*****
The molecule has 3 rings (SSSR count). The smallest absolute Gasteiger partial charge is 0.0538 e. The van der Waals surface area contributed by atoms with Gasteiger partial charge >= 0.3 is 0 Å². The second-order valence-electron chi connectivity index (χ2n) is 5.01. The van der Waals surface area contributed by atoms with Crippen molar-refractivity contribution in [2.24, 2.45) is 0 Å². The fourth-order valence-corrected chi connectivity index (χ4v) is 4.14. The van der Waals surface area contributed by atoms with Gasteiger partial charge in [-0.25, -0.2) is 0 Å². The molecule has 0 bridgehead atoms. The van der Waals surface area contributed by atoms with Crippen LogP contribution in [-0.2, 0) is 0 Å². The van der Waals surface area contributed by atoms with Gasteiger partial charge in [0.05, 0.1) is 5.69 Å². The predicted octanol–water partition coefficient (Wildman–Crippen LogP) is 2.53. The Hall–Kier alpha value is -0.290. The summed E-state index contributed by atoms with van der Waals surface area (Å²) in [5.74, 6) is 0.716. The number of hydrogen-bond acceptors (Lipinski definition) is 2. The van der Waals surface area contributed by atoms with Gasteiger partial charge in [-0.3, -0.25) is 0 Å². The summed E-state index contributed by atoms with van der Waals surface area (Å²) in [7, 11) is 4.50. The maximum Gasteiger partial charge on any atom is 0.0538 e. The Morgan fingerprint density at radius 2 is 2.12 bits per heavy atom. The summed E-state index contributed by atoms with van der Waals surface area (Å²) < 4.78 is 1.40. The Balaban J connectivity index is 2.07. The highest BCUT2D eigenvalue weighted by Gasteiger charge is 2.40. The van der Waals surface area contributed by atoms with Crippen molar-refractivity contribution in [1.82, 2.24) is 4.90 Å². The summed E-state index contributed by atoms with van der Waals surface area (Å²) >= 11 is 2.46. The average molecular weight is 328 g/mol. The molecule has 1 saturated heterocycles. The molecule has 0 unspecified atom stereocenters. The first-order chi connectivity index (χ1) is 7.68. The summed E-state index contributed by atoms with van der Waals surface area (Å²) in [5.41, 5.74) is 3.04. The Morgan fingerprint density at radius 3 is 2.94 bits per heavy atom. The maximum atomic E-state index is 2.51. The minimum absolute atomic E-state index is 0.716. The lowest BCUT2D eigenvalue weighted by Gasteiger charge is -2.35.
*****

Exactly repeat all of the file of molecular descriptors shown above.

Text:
The molecule has 3 rings (SSSR count). The smallest absolute Gasteiger partial charge is 0.0538 e. The van der Waals surface area contributed by atoms with Gasteiger partial charge >= 0.3 is 0 Å². The second-order valence-electron chi connectivity index (χ2n) is 5.01. The van der Waals surface area contributed by atoms with Crippen molar-refractivity contribution in [2.24, 2.45) is 0 Å². The fourth-order valence-corrected chi connectivity index (χ4v) is 4.14. The van der Waals surface area contributed by atoms with Gasteiger partial charge in [-0.25, -0.2) is 0 Å². The molecule has 0 bridgehead atoms. The van der Waals surface area contributed by atoms with Crippen LogP contribution in [-0.2, 0) is 0 Å². The van der Waals surface area contributed by atoms with Gasteiger partial charge in [0.05, 0.1) is 5.69 Å². The predicted octanol–water partition coefficient (Wildman–Crippen LogP) is 2.53. The Hall–Kier alpha value is -0.290. The summed E-state index contributed by atoms with van der Waals surface area (Å²) in [5.74, 6) is 0.716. The number of hydrogen-bond acceptors (Lipinski definition) is 2. The van der Waals surface area contributed by atoms with Gasteiger partial charge in [-0.3, -0.25) is 0 Å². The summed E-state index contributed by atoms with van der Waals surface area (Å²) in [7, 11) is 4.50. The maximum Gasteiger partial charge on any atom is 0.0538 e. The Morgan fingerprint density at radius 2 is 2.12 bits per heavy atom. The summed E-state index contributed by atoms with van der Waals surface area (Å²) < 4.78 is 1.40. The Balaban J connectivity index is 2.07. The highest BCUT2D eigenvalue weighted by Gasteiger charge is 2.40. The van der Waals surface area contributed by atoms with Crippen molar-refractivity contribution in [1.82, 2.24) is 4.90 Å². The summed E-state index contributed by atoms with van der Waals surface area (Å²) >= 11 is 2.46. The average molecular weight is 328 g/mol. The molecule has 1 saturated heterocycles. The molecule has 0 unspecified atom stereocenters. The first-order chi connectivity index (χ1) is 7.68. The summed E-state index contributed by atoms with van der Waals surface area (Å²) in [5.41, 5.74) is 3.04. The Morgan fingerprint density at radius 3 is 2.94 bits per heavy atom. The maximum atomic E-state index is 2.51. The minimum absolute atomic E-state index is 0.716. The lowest BCUT2D eigenvalue weighted by Gasteiger charge is -2.35.